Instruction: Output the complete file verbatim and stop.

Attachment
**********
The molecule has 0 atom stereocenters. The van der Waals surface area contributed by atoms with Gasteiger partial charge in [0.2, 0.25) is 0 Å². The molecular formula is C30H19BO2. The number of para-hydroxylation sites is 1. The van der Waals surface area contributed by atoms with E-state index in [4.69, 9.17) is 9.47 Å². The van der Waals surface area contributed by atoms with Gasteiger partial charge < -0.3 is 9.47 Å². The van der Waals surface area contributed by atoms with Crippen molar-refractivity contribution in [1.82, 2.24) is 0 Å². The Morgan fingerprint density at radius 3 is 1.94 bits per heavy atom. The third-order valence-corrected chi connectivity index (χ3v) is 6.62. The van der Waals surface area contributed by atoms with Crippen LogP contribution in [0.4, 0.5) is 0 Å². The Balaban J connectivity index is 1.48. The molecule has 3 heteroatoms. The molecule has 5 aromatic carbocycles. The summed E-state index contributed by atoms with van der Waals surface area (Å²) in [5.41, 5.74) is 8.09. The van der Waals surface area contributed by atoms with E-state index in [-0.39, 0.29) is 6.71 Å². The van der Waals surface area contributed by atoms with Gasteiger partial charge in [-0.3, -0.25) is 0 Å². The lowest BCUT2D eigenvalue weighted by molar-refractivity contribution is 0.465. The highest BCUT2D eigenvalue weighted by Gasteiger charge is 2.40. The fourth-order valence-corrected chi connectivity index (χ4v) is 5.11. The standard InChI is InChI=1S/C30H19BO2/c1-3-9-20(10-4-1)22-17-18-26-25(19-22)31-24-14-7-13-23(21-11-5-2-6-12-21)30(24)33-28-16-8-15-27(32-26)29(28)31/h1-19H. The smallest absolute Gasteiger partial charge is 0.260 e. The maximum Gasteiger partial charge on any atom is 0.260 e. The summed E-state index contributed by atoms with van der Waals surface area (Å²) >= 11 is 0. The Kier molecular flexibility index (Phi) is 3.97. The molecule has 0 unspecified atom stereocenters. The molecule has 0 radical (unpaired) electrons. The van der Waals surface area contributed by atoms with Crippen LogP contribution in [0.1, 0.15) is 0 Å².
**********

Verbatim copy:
The molecule has 0 atom stereocenters. The van der Waals surface area contributed by atoms with Gasteiger partial charge in [0.2, 0.25) is 0 Å². The molecular formula is C30H19BO2. The number of para-hydroxylation sites is 1. The van der Waals surface area contributed by atoms with E-state index in [4.69, 9.17) is 9.47 Å². The van der Waals surface area contributed by atoms with Gasteiger partial charge < -0.3 is 9.47 Å². The van der Waals surface area contributed by atoms with Crippen molar-refractivity contribution in [1.82, 2.24) is 0 Å². The Morgan fingerprint density at radius 3 is 1.94 bits per heavy atom. The third-order valence-corrected chi connectivity index (χ3v) is 6.62. The van der Waals surface area contributed by atoms with Crippen LogP contribution in [0.4, 0.5) is 0 Å². The Balaban J connectivity index is 1.48. The molecule has 3 heteroatoms. The molecule has 5 aromatic carbocycles. The summed E-state index contributed by atoms with van der Waals surface area (Å²) in [5.41, 5.74) is 8.09. The van der Waals surface area contributed by atoms with E-state index in [-0.39, 0.29) is 6.71 Å². The van der Waals surface area contributed by atoms with Gasteiger partial charge in [-0.3, -0.25) is 0 Å². The lowest BCUT2D eigenvalue weighted by molar-refractivity contribution is 0.465. The highest BCUT2D eigenvalue weighted by Gasteiger charge is 2.40. The fourth-order valence-corrected chi connectivity index (χ4v) is 5.11. The standard InChI is InChI=1S/C30H19BO2/c1-3-9-20(10-4-1)22-17-18-26-25(19-22)31-24-14-7-13-23(21-11-5-2-6-12-21)30(24)33-28-16-8-15-27(32-26)29(28)31/h1-19H. The smallest absolute Gasteiger partial charge is 0.260 e. The maximum Gasteiger partial charge on any atom is 0.260 e. The summed E-state index contributed by atoms with van der Waals surface area (Å²) >= 11 is 0. The Kier molecular flexibility index (Phi) is 3.97. The molecule has 0 unspecified atom stereocenters. The molecule has 0 radical (unpaired) electrons. The van der Waals surface area contributed by atoms with Crippen LogP contribution in [0.1, 0.15) is 0 Å².